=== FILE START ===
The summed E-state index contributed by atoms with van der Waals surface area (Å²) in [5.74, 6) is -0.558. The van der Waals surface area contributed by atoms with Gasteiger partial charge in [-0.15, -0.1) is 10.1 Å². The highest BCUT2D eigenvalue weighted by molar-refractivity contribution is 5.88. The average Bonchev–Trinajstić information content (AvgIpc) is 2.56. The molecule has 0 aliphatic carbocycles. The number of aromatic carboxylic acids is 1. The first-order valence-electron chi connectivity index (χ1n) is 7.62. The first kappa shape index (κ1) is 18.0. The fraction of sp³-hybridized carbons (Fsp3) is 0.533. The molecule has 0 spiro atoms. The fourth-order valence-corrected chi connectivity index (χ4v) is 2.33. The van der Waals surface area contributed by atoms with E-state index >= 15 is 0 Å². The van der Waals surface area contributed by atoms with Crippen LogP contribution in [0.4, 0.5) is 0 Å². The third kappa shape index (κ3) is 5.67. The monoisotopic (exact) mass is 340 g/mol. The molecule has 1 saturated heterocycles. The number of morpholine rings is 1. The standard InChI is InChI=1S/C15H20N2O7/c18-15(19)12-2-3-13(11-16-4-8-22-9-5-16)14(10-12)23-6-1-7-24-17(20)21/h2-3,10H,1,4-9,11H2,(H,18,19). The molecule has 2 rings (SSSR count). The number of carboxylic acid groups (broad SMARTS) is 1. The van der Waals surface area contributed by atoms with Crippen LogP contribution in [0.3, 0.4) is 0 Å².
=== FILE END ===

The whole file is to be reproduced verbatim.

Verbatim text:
The summed E-state index contributed by atoms with van der Waals surface area (Å²) in [5.74, 6) is -0.558. The van der Waals surface area contributed by atoms with Gasteiger partial charge in [-0.15, -0.1) is 10.1 Å². The highest BCUT2D eigenvalue weighted by molar-refractivity contribution is 5.88. The average Bonchev–Trinajstić information content (AvgIpc) is 2.56. The molecule has 0 aliphatic carbocycles. The number of aromatic carboxylic acids is 1. The first-order valence-electron chi connectivity index (χ1n) is 7.62. The first kappa shape index (κ1) is 18.0. The fraction of sp³-hybridized carbons (Fsp3) is 0.533. The molecule has 0 spiro atoms. The fourth-order valence-corrected chi connectivity index (χ4v) is 2.33. The van der Waals surface area contributed by atoms with E-state index >= 15 is 0 Å². The van der Waals surface area contributed by atoms with Crippen LogP contribution in [0.4, 0.5) is 0 Å². The third kappa shape index (κ3) is 5.67. The monoisotopic (exact) mass is 340 g/mol. The molecule has 1 saturated heterocycles. The number of morpholine rings is 1. The standard InChI is InChI=1S/C15H20N2O7/c18-15(19)12-2-3-13(11-16-4-8-22-9-5-16)14(10-12)23-6-1-7-24-17(20)21/h2-3,10H,1,4-9,11H2,(H,18,19). The molecule has 2 rings (SSSR count). The number of carboxylic acid groups (broad SMARTS) is 1. The van der Waals surface area contributed by atoms with Crippen LogP contribution in [0.3, 0.4) is 0 Å².